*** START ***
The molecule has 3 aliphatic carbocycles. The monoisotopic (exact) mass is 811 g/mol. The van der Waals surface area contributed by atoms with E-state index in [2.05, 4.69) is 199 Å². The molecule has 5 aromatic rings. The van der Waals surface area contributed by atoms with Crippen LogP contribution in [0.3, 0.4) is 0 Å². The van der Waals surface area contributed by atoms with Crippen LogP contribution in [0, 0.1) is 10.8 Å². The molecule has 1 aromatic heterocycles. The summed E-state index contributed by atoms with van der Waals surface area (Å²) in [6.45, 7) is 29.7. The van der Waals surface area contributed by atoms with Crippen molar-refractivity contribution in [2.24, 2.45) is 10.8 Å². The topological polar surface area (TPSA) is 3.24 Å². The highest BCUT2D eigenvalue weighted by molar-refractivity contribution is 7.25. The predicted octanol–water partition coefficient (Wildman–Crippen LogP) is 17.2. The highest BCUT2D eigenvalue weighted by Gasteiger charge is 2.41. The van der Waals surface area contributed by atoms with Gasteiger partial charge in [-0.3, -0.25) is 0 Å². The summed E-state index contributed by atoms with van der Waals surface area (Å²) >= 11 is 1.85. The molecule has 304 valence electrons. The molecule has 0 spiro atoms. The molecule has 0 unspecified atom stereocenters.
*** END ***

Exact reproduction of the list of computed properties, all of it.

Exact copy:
The molecule has 3 aliphatic carbocycles. The monoisotopic (exact) mass is 811 g/mol. The van der Waals surface area contributed by atoms with E-state index in [2.05, 4.69) is 199 Å². The molecule has 5 aromatic rings. The van der Waals surface area contributed by atoms with Crippen LogP contribution in [0.3, 0.4) is 0 Å². The van der Waals surface area contributed by atoms with Crippen LogP contribution in [0, 0.1) is 10.8 Å². The molecule has 1 aromatic heterocycles. The summed E-state index contributed by atoms with van der Waals surface area (Å²) in [6.45, 7) is 29.7. The van der Waals surface area contributed by atoms with Crippen molar-refractivity contribution in [2.24, 2.45) is 10.8 Å². The topological polar surface area (TPSA) is 3.24 Å². The highest BCUT2D eigenvalue weighted by molar-refractivity contribution is 7.25. The predicted octanol–water partition coefficient (Wildman–Crippen LogP) is 17.2. The highest BCUT2D eigenvalue weighted by Gasteiger charge is 2.41. The van der Waals surface area contributed by atoms with Gasteiger partial charge in [-0.3, -0.25) is 0 Å². The summed E-state index contributed by atoms with van der Waals surface area (Å²) >= 11 is 1.85. The molecule has 304 valence electrons. The molecule has 0 spiro atoms. The molecule has 0 unspecified atom stereocenters.